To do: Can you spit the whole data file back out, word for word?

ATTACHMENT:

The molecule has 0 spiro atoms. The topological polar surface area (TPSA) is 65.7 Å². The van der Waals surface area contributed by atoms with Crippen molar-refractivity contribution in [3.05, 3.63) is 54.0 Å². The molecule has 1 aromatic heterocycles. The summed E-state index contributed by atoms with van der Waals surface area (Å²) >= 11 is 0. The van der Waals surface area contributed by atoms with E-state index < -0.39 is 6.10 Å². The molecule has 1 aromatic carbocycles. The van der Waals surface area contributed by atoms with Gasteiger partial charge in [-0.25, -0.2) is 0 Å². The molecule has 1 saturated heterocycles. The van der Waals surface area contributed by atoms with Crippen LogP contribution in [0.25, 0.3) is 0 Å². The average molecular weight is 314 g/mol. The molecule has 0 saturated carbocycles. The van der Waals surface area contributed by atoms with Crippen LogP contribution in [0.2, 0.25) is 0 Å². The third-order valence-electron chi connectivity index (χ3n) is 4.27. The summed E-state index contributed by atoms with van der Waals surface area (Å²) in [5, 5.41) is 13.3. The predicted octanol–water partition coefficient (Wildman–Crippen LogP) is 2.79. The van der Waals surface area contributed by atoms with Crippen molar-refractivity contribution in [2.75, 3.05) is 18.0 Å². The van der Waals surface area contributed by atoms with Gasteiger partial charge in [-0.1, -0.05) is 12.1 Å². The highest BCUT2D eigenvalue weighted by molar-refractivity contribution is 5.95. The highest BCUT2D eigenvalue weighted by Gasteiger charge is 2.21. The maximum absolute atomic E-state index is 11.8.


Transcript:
The molecule has 0 spiro atoms. The topological polar surface area (TPSA) is 65.7 Å². The van der Waals surface area contributed by atoms with Crippen molar-refractivity contribution in [3.05, 3.63) is 54.0 Å². The molecule has 1 aromatic heterocycles. The summed E-state index contributed by atoms with van der Waals surface area (Å²) >= 11 is 0. The van der Waals surface area contributed by atoms with E-state index < -0.39 is 6.10 Å². The molecule has 1 aromatic carbocycles. The van der Waals surface area contributed by atoms with Gasteiger partial charge in [-0.25, -0.2) is 0 Å². The molecule has 1 saturated heterocycles. The van der Waals surface area contributed by atoms with Crippen LogP contribution in [0.25, 0.3) is 0 Å². The average molecular weight is 314 g/mol. The molecule has 0 saturated carbocycles. The van der Waals surface area contributed by atoms with Crippen LogP contribution in [0.2, 0.25) is 0 Å². The third-order valence-electron chi connectivity index (χ3n) is 4.27. The summed E-state index contributed by atoms with van der Waals surface area (Å²) in [5, 5.41) is 13.3. The predicted octanol–water partition coefficient (Wildman–Crippen LogP) is 2.79. The van der Waals surface area contributed by atoms with Crippen molar-refractivity contribution in [2.75, 3.05) is 18.0 Å². The van der Waals surface area contributed by atoms with Gasteiger partial charge in [-0.1, -0.05) is 12.1 Å². The highest BCUT2D eigenvalue weighted by molar-refractivity contribution is 5.95. The highest BCUT2D eigenvalue weighted by Gasteiger charge is 2.21. The maximum absolute atomic E-state index is 11.8.